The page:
Archive for December, 2013
First off – happy holidays! I hope you survived, relaxed, and were mostly pain free.
I know the holidays with RA or other chronic conditions can be tough. Stress levels rise and activities are demanding. Our carefully tailored diets take a hit. The demands on hands are endless – gifts to wrap and open, jars, wine and champagne bottles that need tending to. Fatigue that hits when you least want it to…
All in all, I’m happy to say that my holidays were pretty good. Compared to some of the flares I’ve had recently, I was rather pain free.
As the new year approaches, I’ve been thinking about resolutions. Last year, being pretty new to my RA diagnosis, I was full of resolutions about how to keep my life and conquer RA. My resolutions were bold, but I’m happy to say I achieved a few big ones. I ran a marathon, I wrote a book, I donated 11 inches of hair that had been the same long style for nearly a decade.
Perhaps the boldest thing I did in 2013 was admit to others outside my closest inner circle that I have RA. It may not sound like much, but that was scary and very liberating. It took some time, but it means that I’m now not ashamed to admit that I have RA. Sure, I’m not shouting it from the rooftops, but if you ask, I’ll talk to you about it; if it’s relevant, I’ll bring it up.
So with all that progress, what are my goals for 2014?
It just so happens that the resolutions are similar. I’d like to run a marathon, or at least a half marathon, in 2014. This time, it’s not because I want to prove RA can’t stop me, but because having that goal, doing those training runs, and crossing that finish line made me feel powerful. As I enter 2014 with far more symptoms than I thought I’d have at this point, empowerment is something I know that I need. If not a marathon, than perhaps a triathlon of some length. Either way, 2014 will mean choosing a race and training.
I’d like to write another book. I’d like to do yoga more and learn how to meditate. I’d like to be even more bold and do the Run for Arthritis. I want to travel more. Most of all, I want – and let’s put it down in writing so that I remember – to not resign to RA, to pain, to drug regimens, or to feeling different or incapable.
My rad life is about much more than all that. It’s about big goals and big dreams. Not because of, not in spite of, but just in order to live life to the fullest. And that’s what I plan to do.
So cheers to an exciting, adventurous, big year. I wish all of you the best possible 2014.
When I first got on medication for RA, I took my methotrexate the day it was prescribed (at one of the most depressing and sober happy hours I’ve ever been to) and my Enbrel as soon as it was approved by insurance and shipped to me. I was so desperate for relief, I didn’t think about what day of the week would be most convenient to take 8 tiny pills that make me exhausted and slightly nauseous. Or which day would be best to remember to take my shot, meaning I needed to be by my refrigerator with privacy, alcohol swabs and an ice pack.
At any rate, I recently decided to maximize fun by cramming it into a weekly drug-fueled night of excitement on what is already the best night of the week: Monday. Just kidding.
Monday nights for me now consist of trying to get a kick-ass workout in after work – usually weights and hip-hop dancing. The endorphins boost my mood and working out makes me feel powerful. That helps combat the feelings of weakness that go along with being dependent on drugs, the confusion I sometimes feel when I swallow pills that I know are both a cure and poison, and the wimpiness I feel when I cringe giving myself a shot.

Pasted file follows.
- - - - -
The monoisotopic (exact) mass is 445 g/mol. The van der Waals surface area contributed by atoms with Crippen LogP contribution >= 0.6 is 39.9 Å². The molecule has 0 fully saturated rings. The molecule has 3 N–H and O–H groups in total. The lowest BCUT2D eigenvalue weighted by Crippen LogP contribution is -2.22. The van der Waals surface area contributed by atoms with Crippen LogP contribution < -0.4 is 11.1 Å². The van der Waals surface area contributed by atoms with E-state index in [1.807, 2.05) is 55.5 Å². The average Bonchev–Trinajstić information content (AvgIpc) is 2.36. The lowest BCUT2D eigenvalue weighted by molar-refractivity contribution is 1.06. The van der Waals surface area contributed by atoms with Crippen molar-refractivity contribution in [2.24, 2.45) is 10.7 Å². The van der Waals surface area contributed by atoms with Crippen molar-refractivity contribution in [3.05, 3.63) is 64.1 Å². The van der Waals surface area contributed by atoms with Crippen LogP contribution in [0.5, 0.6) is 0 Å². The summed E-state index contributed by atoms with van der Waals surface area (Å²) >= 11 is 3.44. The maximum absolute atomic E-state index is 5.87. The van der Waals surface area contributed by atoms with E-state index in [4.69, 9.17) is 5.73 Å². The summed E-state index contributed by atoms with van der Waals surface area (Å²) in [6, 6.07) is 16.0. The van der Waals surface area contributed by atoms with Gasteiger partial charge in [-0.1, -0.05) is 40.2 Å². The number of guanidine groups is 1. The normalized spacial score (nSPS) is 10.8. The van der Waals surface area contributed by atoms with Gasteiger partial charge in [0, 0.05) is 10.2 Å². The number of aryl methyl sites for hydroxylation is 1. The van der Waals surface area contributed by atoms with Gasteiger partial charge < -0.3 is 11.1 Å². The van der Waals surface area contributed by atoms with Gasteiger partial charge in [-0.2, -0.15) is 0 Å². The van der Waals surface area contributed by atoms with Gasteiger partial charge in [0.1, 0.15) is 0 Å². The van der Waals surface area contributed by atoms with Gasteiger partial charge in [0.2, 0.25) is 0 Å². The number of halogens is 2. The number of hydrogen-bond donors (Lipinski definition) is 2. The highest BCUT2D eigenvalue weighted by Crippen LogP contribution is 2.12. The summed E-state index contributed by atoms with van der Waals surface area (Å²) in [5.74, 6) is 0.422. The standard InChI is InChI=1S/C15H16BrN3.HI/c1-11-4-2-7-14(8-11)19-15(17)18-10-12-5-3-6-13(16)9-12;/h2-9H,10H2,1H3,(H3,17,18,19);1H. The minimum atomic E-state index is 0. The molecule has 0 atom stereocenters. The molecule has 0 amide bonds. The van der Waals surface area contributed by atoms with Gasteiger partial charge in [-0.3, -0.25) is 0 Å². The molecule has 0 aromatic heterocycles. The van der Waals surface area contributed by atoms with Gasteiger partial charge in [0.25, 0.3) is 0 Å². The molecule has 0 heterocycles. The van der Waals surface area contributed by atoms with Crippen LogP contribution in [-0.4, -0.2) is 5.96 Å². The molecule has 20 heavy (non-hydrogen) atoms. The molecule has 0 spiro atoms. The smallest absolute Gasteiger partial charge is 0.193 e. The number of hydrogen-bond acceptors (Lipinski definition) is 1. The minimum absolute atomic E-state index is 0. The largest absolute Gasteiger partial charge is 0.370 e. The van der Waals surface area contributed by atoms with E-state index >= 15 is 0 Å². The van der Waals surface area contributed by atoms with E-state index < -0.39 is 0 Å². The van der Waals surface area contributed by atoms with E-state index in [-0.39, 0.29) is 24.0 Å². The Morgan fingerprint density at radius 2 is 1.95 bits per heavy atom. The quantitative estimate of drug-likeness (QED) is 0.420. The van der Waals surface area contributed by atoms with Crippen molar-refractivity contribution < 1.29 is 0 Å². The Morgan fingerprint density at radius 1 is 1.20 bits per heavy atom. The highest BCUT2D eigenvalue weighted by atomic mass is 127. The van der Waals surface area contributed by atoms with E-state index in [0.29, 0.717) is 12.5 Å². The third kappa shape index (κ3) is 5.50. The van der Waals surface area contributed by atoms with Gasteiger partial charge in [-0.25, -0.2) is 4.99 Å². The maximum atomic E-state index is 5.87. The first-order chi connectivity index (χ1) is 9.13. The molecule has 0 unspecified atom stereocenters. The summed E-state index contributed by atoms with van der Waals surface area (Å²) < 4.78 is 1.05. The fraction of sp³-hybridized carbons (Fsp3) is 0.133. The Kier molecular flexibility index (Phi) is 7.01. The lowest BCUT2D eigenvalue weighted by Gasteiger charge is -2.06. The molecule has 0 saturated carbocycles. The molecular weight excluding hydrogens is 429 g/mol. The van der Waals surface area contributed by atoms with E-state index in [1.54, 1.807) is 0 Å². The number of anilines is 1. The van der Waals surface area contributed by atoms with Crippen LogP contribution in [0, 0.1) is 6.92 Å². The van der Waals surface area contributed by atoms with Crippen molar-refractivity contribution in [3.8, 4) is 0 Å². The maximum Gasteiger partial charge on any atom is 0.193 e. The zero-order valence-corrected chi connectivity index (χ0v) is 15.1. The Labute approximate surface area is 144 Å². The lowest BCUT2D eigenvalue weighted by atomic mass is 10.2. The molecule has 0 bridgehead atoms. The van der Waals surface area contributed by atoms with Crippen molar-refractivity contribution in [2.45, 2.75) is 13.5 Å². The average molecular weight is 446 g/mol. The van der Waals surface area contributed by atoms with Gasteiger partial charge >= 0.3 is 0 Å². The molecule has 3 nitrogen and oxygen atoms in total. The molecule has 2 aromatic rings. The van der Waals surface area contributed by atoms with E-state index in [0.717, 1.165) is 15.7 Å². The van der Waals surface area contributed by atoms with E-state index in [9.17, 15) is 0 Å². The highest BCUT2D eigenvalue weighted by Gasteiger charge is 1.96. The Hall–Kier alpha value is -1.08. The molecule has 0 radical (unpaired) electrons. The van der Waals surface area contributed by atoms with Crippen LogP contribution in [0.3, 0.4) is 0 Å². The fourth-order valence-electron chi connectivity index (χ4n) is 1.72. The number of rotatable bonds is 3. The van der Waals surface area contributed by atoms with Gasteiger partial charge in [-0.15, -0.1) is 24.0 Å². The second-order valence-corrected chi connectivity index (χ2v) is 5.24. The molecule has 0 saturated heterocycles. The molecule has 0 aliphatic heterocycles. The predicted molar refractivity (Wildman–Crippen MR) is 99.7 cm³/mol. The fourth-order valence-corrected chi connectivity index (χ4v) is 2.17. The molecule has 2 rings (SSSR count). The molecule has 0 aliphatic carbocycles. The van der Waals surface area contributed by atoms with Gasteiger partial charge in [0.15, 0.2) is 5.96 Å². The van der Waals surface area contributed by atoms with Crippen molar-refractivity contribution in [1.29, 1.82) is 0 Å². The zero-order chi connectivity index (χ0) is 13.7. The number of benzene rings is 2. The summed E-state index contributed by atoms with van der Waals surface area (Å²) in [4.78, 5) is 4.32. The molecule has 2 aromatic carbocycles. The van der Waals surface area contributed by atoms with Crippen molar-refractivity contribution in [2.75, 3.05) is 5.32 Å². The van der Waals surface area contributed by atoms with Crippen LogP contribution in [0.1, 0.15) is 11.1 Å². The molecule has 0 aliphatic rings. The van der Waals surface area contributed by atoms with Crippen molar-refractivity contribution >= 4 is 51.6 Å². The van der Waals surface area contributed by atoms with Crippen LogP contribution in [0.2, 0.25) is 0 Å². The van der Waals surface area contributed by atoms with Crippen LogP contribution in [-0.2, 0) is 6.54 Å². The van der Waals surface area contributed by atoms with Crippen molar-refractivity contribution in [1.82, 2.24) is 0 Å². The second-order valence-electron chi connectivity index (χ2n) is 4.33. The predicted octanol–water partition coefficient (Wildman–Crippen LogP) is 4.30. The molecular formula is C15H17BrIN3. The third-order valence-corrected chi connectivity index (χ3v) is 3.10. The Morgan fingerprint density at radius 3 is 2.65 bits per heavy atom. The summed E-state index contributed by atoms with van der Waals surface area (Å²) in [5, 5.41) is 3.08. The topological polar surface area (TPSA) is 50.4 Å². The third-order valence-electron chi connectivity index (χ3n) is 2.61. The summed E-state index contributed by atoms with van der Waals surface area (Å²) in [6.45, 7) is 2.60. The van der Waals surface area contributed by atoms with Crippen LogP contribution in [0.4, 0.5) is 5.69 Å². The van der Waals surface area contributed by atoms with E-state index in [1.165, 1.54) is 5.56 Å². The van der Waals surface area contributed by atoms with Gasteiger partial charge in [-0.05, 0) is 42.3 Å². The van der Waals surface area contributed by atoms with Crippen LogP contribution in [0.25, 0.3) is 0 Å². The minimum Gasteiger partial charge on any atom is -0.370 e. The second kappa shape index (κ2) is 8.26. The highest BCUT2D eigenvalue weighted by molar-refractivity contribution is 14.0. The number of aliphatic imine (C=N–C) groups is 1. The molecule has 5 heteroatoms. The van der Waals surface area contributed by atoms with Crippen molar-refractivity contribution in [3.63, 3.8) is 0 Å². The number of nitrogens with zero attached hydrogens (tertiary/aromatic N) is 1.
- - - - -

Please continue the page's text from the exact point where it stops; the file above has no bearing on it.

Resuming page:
After that, I make myself dinner and settle in for a night of relaxing on the couch. This is only made slightly less relaxing by icing my leg while my shot warms up, then giving myself my injection of Enbrel. Dinner is only slightly less appetizing when the second course is 8 pills of methotrexate. I find that eating a lot before and a little after taking my pills helps with the nausea.
I also find that some good, distracting TV helps. 🙂
Anyway, that’s my drug day routine. What’s yours? What makes it more tolerable for you?
Also, for those of you that made it through my drug day rant, I have an Enbrel PSA: according to one of the Enbrel support nurses, the FDA has now approved Enbrel to be unrefrigerated (stored at room temperature) for up to 14 days. The only caveat is, once you take it out of refrigeration, it should remain out and must be used within 14 days. For anyone who’s tried traveling with Enbrel (especially on long overseas flights after FAA regulations no longer allow flight attendants to store passenger drugs in refrigerators), this is awesome news.
I was trying to find the post with my Enbrel travel story, but I either never typed it or it’s poorly tagged. I’ll tell it quickly here. When I was flying to Spain I had to take a three hour domestic flight, followed by a four-hour layover in Miami, an 8+ hour flight, a taxi ride, and not being let into our apartment for two extra hours. Needless to say, my ice pack thawed during my layover and my Enbrel travel case was soaked.
This meant tracking down plastic bags of ice in Miami. The best the flight attendants could do was give me a bucket of ice that turned into a cold, wet bucket of water that inevitably got all my carry-on items wet because it had to be stored under the seat but only fit beneath my feet. In all that travel time, the only place that allowed me to use their refrigerator to store my syringes of Enbrel was the cafe in Spain where we killed time. After that fun experience, this news is VERY WELCOME.